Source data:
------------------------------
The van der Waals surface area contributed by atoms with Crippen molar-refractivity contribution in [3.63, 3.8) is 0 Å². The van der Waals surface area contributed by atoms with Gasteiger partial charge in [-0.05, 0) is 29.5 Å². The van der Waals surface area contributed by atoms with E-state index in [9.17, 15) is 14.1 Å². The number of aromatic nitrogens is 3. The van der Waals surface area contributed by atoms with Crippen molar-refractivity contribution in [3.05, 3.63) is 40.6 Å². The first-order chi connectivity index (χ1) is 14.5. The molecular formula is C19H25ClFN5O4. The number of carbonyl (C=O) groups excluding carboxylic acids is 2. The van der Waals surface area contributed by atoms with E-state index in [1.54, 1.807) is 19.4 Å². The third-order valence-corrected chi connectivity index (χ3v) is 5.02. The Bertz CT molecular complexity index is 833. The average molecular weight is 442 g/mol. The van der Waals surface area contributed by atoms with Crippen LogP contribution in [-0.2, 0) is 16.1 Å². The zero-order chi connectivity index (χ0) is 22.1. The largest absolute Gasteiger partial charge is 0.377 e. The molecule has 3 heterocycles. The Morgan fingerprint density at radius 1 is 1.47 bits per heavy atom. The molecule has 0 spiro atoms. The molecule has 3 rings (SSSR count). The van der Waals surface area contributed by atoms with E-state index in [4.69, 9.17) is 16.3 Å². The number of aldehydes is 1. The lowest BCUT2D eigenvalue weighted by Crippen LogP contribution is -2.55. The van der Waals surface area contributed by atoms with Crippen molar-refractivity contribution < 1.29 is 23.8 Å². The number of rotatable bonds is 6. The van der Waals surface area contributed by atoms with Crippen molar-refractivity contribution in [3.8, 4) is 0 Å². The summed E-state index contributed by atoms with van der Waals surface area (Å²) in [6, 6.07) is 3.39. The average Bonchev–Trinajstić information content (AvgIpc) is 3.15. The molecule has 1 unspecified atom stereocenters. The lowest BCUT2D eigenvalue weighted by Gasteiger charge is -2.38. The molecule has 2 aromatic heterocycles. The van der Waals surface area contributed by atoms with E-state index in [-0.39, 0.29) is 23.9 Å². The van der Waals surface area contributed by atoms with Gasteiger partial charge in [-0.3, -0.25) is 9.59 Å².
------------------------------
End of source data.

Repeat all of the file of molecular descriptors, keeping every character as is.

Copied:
The van der Waals surface area contributed by atoms with Crippen molar-refractivity contribution in [3.63, 3.8) is 0 Å². The van der Waals surface area contributed by atoms with Gasteiger partial charge in [-0.05, 0) is 29.5 Å². The van der Waals surface area contributed by atoms with E-state index in [9.17, 15) is 14.1 Å². The number of aromatic nitrogens is 3. The van der Waals surface area contributed by atoms with Crippen molar-refractivity contribution in [3.05, 3.63) is 40.6 Å². The first-order chi connectivity index (χ1) is 14.5. The molecular formula is C19H25ClFN5O4. The number of carbonyl (C=O) groups excluding carboxylic acids is 2. The van der Waals surface area contributed by atoms with E-state index in [1.54, 1.807) is 19.4 Å². The third-order valence-corrected chi connectivity index (χ3v) is 5.02. The Bertz CT molecular complexity index is 833. The average molecular weight is 442 g/mol. The van der Waals surface area contributed by atoms with Crippen LogP contribution in [-0.2, 0) is 16.1 Å². The zero-order chi connectivity index (χ0) is 22.1. The largest absolute Gasteiger partial charge is 0.377 e. The molecule has 3 heterocycles. The Morgan fingerprint density at radius 1 is 1.47 bits per heavy atom. The molecule has 0 spiro atoms. The molecule has 3 rings (SSSR count). The van der Waals surface area contributed by atoms with E-state index in [4.69, 9.17) is 16.3 Å². The number of aldehydes is 1. The lowest BCUT2D eigenvalue weighted by Crippen LogP contribution is -2.55. The van der Waals surface area contributed by atoms with Crippen molar-refractivity contribution < 1.29 is 23.8 Å². The number of rotatable bonds is 6. The van der Waals surface area contributed by atoms with Crippen molar-refractivity contribution in [3.8, 4) is 0 Å². The summed E-state index contributed by atoms with van der Waals surface area (Å²) in [6, 6.07) is 3.39. The average Bonchev–Trinajstić information content (AvgIpc) is 3.15. The molecule has 1 unspecified atom stereocenters. The lowest BCUT2D eigenvalue weighted by Gasteiger charge is -2.38. The molecule has 2 aromatic heterocycles. The van der Waals surface area contributed by atoms with E-state index in [-0.39, 0.29) is 23.9 Å². The van der Waals surface area contributed by atoms with Gasteiger partial charge in [-0.3, -0.25) is 9.59 Å².